In this talk, I will be attempting to give an overview of a new weak convergence type tool developed by myself, Thomas Holding (Warwick) and Jeffrey Rauch (Michigan) to handle multiple scales in advection-diffusion type models used in the turbulent diffusion theories. The equation that we consider models the evolution of a concentration field which is being advected by a prescribed incompressible fluid field and also in presence of molecular diffusion. Our mathematical setting is to consider advective fields to be of greater magnitude in comparison to the molecular diffusion.
Our strategy, loosely speaking, is to recast the advection-diffusion equation in moving coordinates dictated by the flow associated with a mean advective field. Crucial to our analysis is the introduction of a fast time variable. We introduce a notion of convergence along mean flows which is a weak multiple scales type convergence – in the spirit of two-scale convergence theory used in homogenization. We have used ideas from the theory of homogenization structures developed by G. Nguetseng.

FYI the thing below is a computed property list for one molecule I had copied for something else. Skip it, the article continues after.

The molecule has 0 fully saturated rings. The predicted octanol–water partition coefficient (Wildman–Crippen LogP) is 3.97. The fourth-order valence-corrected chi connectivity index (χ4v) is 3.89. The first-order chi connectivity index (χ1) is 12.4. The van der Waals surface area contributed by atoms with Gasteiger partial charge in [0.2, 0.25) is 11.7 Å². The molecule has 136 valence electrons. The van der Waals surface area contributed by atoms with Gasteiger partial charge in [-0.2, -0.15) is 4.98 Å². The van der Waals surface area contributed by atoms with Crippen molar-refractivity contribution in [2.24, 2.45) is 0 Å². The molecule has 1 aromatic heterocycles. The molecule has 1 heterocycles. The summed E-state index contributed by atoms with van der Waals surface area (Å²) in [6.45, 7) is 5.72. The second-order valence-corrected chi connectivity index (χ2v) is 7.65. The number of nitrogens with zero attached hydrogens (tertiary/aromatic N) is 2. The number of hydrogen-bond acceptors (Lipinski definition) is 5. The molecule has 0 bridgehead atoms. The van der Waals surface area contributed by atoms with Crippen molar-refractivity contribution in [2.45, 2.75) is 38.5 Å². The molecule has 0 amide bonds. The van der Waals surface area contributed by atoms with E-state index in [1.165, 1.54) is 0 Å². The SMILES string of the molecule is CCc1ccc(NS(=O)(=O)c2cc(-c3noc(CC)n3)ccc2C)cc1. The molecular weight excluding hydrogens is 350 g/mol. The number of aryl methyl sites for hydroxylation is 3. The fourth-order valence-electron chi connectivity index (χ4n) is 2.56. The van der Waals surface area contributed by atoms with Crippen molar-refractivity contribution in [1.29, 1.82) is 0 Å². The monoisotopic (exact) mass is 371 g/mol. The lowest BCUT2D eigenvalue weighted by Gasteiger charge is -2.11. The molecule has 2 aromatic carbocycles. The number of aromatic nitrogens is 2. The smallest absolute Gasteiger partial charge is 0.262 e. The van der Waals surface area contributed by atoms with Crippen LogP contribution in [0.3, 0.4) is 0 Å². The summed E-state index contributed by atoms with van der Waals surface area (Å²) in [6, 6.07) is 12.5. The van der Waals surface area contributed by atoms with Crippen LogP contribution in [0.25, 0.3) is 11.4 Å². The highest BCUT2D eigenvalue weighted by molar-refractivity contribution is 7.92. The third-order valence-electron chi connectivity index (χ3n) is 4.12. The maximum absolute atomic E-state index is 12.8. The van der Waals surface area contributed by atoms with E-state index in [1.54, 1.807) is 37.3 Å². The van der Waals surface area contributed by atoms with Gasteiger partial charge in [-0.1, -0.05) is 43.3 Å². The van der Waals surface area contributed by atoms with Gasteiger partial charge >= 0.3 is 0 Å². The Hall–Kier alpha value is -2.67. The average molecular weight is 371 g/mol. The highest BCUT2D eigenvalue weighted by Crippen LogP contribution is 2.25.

Our main result gives a sufficient structural condition on the Jacobian matrix associated with the flow of the mean advective field which guarantees the homogenization of the original advection-diffusion problem. We also show the robustness of this structural condition by giving examples where the failure of such a structural assumption leads to a degenerate limit behaviour. More details on this new analytic tool in homogenzation theory and on the structural condition for the Jacobian matrix can be found in
T. Holding, H. Hutridurga, J. Rauch. Convergence along mean flows, SIAM J Math Anal., Volume 49, Issue 1, pp.222–271 (2017).
In a sequel to the above work, we are preparing an article where we address the growth in the Jacobian matrix – termed as Lagrangian stretching in Fluid dynamics literature – and its consequences on strong advection limit. To this effect, we introduce another kind of multiple scales convergence in weighted Lebesgue spaces. Our analysis demonstrates the presence of multiple time scales in certain turbulent diffusion models and the dynamics at each of these time scales helps us understand the underlying physical phenomena. The results in our work have some close links to Freidlin-Wentzell theory.
Furthermore, this talk will illustrate the theoretical results via various interesting examples. We address some well-known advective fields such as the Taylor-Green cellular flows, the cat’s eye flows and some special class (integrable) of the Arnold-Beltrami-Childress (ABC) flows. We will also comment on certain examples of hyperbolic or Anosov flows.
The objective of this talk is to present both the above mentioned aspects of our work in an unified manner.